Brazilian President, Jair Bolsonaro, has launched a new, populist party

By Bruno Carazza, Brazilian political and economic analyst.


On November 19th, Brazil’s President Jair Bolsonaro officially pulled himself out of his former party, the Social Liberal Party (PSL, according to its initials in Portuguese). It was not an unusual act for him. During his 30 years long political career, he has changed parties in nine occasions. This time, however, he intends to create a party for his private benefits.

After a series of disputes with the PSL traditional leader, Luciano Bivar (a representative from Pernambuco State), regarding campaign financing and even accusations of misuse of public funds, Jair Bolsonaro has decided to create a new party, the Alliance for Brazil. The chosen name, by the way, is full of meanings which can explain what Bolsonaro’s intentions are.

The new party has been known as just Alliance, and this word has two main references in Brazil’s political history and current society. During the Brazilian military dictatorship, the National Renewing Alliance was the denomination for the government’s conservative party – in fact, before being a politician, Bolsonaro was a retired Army captain during that time. Moreover, alliance also has a strong religious meaning – the relationship among God and his people, as told in the bible. Indeed, neo-pentecostal churches are the most vibrant religious groups in Brazil nowadays, with an increasing number of devotees among poor and middle classes.

“Our Alliance is celebrated with families, good people, workers, businessmen, militaries, religious people and with everyone which desires a real strong and independent Brazil”, claims the new party’s manifesto. “Much more than a party, it is a dream and an inspiration from people loyal to President Jair Bolsonaro to gather the country with patriotic ideas”.

Since Bolsonaro left a lackluster position in the House of Representatives to put himself as the leader of a right-wing shift in Brazilian politics, he has adopted populist strategies. He frequently employs aggressive speeches against his opponents and uses massively the social medias – fake news spreading included. Thus, the creation of a new party with personalist colors is an important leap forward.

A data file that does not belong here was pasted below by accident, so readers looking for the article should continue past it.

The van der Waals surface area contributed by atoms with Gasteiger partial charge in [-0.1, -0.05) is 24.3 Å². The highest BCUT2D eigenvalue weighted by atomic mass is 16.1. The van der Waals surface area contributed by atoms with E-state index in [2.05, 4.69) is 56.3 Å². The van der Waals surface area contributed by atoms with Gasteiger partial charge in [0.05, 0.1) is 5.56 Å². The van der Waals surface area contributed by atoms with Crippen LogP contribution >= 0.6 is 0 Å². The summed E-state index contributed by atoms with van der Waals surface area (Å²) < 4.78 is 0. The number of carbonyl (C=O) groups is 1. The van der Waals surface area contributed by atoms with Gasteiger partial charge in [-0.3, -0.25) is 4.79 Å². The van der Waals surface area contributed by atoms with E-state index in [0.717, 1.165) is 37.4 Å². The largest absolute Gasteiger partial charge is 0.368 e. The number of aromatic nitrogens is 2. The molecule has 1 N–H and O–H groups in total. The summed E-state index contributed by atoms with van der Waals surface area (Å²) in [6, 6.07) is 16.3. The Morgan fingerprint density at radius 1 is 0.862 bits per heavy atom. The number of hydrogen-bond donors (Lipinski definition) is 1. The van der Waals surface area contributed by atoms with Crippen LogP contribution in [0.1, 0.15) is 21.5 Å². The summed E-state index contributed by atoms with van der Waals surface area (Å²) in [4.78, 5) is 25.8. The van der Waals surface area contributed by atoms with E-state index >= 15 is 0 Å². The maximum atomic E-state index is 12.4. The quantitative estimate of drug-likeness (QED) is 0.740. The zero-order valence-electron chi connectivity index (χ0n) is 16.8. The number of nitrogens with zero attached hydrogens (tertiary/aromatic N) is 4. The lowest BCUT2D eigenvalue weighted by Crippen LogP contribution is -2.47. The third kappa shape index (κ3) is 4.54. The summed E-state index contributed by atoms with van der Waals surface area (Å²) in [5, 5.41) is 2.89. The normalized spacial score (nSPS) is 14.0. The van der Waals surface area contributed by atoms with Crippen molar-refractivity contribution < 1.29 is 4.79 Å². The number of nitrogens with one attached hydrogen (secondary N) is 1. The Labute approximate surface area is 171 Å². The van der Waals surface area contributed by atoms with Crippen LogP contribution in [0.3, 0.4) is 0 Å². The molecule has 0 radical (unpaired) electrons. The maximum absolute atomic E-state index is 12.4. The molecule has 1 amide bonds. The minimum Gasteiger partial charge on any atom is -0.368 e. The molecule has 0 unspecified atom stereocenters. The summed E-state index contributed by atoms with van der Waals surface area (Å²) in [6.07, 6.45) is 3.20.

Jair Bolsonaro, Brazilian President, and his wife, Michelle Bolsonaro in July 2019. Image: Marcos Corrêa/PR

According to the Alliance’s launching document, their values are “freedom, prosperity, education, ethics, meritocracy, transparency, respect to the law, safety and equality”. Therefore, Bolsonaro’s new party aims to reach “working and honest people”, promising them to live in peace in Brazilian violent towns.

This speech can be seen as common sense and populist. Nonetheless, the President has proved that he is a clever strategist. No other Brazilian politician was so successful in understanding the population fears and aspirations after the huge street protests in 2013 as Bolsonaro, especially after Lava Jato, the huge corruption scandal that has shaken up the political structures in Brazil. By mixing up a conservative discourse with anticorruption exhortations against traditional politicians – remarkably criticising former Presidents Lula and Dilma, from the Workers Party –, Jair Bolsonaro won the Presidential election in 2018 against all odds.

Ironically, in 2017, a poll conducted by Fundação Perseu Abramo, a research institution linked to the Workers Party, found a shift in the preferences of habitants from São Paulo’s poor suburbs, a former stronghold from the most important Brazilian leftist party. According to the poll, besides a better welfare State, impoverished people now welcome liberal values, as individualism, entrepreneurship and meritocracy. This new conception, the study concludes, is related to the spread of neo-pentecostal churches and their moral as well as their capitalist protestant ethic.

Despite those findings, the Workers Party has not changed its political platform. As a consequence, its candidates are losing support in the big cities from the South and Southeast regions – the most populated and richest areas in Brazil. Bolsonaro, however, has understood the winds of change, and with his new party plans to captivate hearts and souls from this rising social segment of Brazilian society.

According to the electoral legislation, the Alliance for Brazil has until April to collect almost 500 thousand supporting signatures to be registered in Electoral Courts and, thus, participate in 2020 municipal elections. Even though this is a very difficult task, it will be no surprise if Bolsonaro achieves this goal. Along with his ability to manage an army in social medias – the new party has already reached more than 200k supporters on Facebook and almost 150k on Twitter -, the President will also count on churches that share his views about law, order and morality.

Bolsonaro’s political future still relies on the success of his government – and its capability to handle economic and social achievements is far from being clear. But the truth is that no other Brazilian politician is being so effective to speak directly with this affluent electorate nowadays.